Quality Improvement Interview: Capital Health Plan

Since 2009, Tallahassee-based Capital Health Plan has been ranked among the top five commercial plans by NCQA. Capital came in as the third-highest ranked commercial plan in the nation for 2012-2013, continuing its trend of consistently exceptional quality performance. The health plan is also demonstrating marked quality improvement on the Medicare side:  It has been ranked among the top ten Medicare plans since 2008.

Nancy Van Vessem, M.D., Capital’s chief medical officer, attributes the plan’s performance to a range of factors, one of the most important being the maintenance of a focused and coordinated approach.

A health plan must have the desire to strive for high quality as measured by the NCQA standards,” and this focus must be written into a strategic plan, she says.

Every year, Capital staff and physicians reprioritize their performance strategy, focusing on measures that are most important to the health of their members. Many of these measures, relating to conditions such as diabetes and ischemic vascular disease, focus on disease management. The health plan’s extensive attention to these measures is evidenced in its performance – among diabetes measures, the plan is at or above the 90th percentile.

Chronic disease registries have been instrumental in maintaining adherence to quality measures by facilitating consistent screenings, leading to early detection and disease avoidance and ensuring that the most relevant, up-to-date information is available to physicians and specialists.

These registries — accessible through CHPConnect, Capital’s electronic portal — provide detailed lab information on patients, enabling physicians to coordinate care and monitor patients’ statuses. Thirty-five percent of patients are seen within Capital’s staff model, while the electronic medical record provides further assistance in reminding staff about needed care – both during the course of office visits and reminders between visits.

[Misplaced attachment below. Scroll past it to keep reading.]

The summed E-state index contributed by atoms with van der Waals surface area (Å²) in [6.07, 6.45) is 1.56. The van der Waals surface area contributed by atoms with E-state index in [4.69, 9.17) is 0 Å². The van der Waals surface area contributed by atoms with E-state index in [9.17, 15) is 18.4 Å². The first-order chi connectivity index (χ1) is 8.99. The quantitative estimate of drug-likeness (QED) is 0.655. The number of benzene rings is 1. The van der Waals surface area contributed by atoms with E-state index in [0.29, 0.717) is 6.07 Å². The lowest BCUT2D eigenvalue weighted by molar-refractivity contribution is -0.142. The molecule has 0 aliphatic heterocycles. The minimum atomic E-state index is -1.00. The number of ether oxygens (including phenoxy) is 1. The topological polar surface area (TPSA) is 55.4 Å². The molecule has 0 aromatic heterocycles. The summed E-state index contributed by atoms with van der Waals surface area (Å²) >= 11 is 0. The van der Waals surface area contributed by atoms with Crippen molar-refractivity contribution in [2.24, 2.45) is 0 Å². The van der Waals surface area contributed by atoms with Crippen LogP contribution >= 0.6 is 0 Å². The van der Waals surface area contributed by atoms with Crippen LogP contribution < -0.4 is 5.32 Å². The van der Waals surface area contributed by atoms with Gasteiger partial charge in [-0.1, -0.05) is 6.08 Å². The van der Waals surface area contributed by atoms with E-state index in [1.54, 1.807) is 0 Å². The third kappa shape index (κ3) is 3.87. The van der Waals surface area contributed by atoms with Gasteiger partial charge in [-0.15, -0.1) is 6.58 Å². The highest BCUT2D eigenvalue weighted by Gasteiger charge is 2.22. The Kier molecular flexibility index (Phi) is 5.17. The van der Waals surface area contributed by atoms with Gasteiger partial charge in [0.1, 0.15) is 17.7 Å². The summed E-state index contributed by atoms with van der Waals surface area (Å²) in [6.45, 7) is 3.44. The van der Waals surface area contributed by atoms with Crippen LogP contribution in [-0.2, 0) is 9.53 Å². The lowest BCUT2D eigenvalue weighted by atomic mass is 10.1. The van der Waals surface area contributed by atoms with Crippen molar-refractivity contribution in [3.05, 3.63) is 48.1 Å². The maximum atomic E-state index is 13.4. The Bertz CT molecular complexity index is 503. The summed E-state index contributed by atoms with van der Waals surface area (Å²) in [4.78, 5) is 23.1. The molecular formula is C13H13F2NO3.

If patients are not getting the advised labs and have not responded to reminders, Capital will directly contact the patients with a letter, followed by a lab slip. If the patients use the lab slip and have their testing done, both the member and the primary care physician receive the results of the tests. This type of intervention, exhibiting a level of engagement unusual for a health plan, is central to keeping patients’ chronic conditions under control and preventing serious complications.

Many of these processes were already in play when NCQA started publishing their rankings in 2005, says Dr. Van Vessem. The plan has been highly-ranked since then on a variety of measures, including colorectal cancer screening, for which Capital has been ranked number one for all but one year that measure has been used. The colorectal cancer screening program started in 2002 – several years before the actual HEDIS® screening measure was developed – when physicians and staff noticed that screening rates were low (NCQA rankings are based upon HEDIS measures).

Dr. Van Vessem emphasizes that Capital follows a logical approach of monitoring HEDIS® measures throughout the year, identifying potential areas of improvement and communicating priorities to staff. By using EHRs to monitor patients, pull relevant data and follow up with patients, Capital has organized a work plan that prioritizes members’ health and wellness.

The evidence of its success is in the numbers.

Photograph courtesy of Capital Health Plan.


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